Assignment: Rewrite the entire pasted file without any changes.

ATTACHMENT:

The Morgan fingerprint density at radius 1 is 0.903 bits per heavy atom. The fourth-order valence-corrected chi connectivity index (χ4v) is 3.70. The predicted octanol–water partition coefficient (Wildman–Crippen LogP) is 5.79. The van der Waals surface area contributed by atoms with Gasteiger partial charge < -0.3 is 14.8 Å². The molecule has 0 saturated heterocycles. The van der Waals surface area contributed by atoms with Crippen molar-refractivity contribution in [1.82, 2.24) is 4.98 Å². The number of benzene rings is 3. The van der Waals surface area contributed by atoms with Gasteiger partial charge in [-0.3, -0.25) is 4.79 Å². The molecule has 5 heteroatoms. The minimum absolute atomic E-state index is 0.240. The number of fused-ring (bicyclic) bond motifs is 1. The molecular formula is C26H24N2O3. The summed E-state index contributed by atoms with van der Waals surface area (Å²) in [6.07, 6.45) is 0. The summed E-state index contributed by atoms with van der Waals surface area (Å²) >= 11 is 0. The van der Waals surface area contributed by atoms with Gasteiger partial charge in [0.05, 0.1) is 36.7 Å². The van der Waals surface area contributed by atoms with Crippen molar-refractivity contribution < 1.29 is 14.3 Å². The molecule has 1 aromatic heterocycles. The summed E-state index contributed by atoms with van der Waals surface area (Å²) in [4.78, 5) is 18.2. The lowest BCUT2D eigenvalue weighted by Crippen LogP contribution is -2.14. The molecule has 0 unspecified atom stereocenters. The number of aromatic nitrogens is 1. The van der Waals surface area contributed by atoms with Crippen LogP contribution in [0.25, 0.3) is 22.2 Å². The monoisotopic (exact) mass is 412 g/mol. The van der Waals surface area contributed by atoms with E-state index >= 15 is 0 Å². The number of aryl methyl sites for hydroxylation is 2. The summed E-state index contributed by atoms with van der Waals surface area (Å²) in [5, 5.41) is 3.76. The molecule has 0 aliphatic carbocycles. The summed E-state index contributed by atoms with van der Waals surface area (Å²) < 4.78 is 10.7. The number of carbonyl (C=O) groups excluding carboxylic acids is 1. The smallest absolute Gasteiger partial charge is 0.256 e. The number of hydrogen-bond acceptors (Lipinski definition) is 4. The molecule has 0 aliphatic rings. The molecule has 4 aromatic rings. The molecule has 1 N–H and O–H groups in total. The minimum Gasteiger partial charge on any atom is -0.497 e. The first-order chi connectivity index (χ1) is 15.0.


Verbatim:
The Morgan fingerprint density at radius 1 is 0.903 bits per heavy atom. The fourth-order valence-corrected chi connectivity index (χ4v) is 3.70. The predicted octanol–water partition coefficient (Wildman–Crippen LogP) is 5.79. The van der Waals surface area contributed by atoms with Gasteiger partial charge < -0.3 is 14.8 Å². The molecule has 0 saturated heterocycles. The van der Waals surface area contributed by atoms with Crippen molar-refractivity contribution in [1.82, 2.24) is 4.98 Å². The number of benzene rings is 3. The van der Waals surface area contributed by atoms with Gasteiger partial charge in [-0.3, -0.25) is 4.79 Å². The molecule has 5 heteroatoms. The minimum absolute atomic E-state index is 0.240. The number of fused-ring (bicyclic) bond motifs is 1. The molecular formula is C26H24N2O3. The summed E-state index contributed by atoms with van der Waals surface area (Å²) in [6.07, 6.45) is 0. The summed E-state index contributed by atoms with van der Waals surface area (Å²) >= 11 is 0. The van der Waals surface area contributed by atoms with Gasteiger partial charge in [0.05, 0.1) is 36.7 Å². The van der Waals surface area contributed by atoms with Crippen molar-refractivity contribution < 1.29 is 14.3 Å². The molecule has 1 aromatic heterocycles. The summed E-state index contributed by atoms with van der Waals surface area (Å²) in [4.78, 5) is 18.2. The lowest BCUT2D eigenvalue weighted by Crippen LogP contribution is -2.14. The molecule has 0 unspecified atom stereocenters. The number of aromatic nitrogens is 1. The van der Waals surface area contributed by atoms with Crippen LogP contribution in [0.25, 0.3) is 22.2 Å². The monoisotopic (exact) mass is 412 g/mol. The van der Waals surface area contributed by atoms with E-state index >= 15 is 0 Å². The number of aryl methyl sites for hydroxylation is 2. The summed E-state index contributed by atoms with van der Waals surface area (Å²) in [5, 5.41) is 3.76. The molecule has 0 aliphatic carbocycles. The summed E-state index contributed by atoms with van der Waals surface area (Å²) < 4.78 is 10.7. The number of carbonyl (C=O) groups excluding carboxylic acids is 1. The smallest absolute Gasteiger partial charge is 0.256 e. The number of hydrogen-bond acceptors (Lipinski definition) is 4. The molecule has 0 aliphatic rings. The molecule has 4 aromatic rings. The molecule has 1 N–H and O–H groups in total. The minimum Gasteiger partial charge on any atom is -0.497 e. The first-order chi connectivity index (χ1) is 15.0.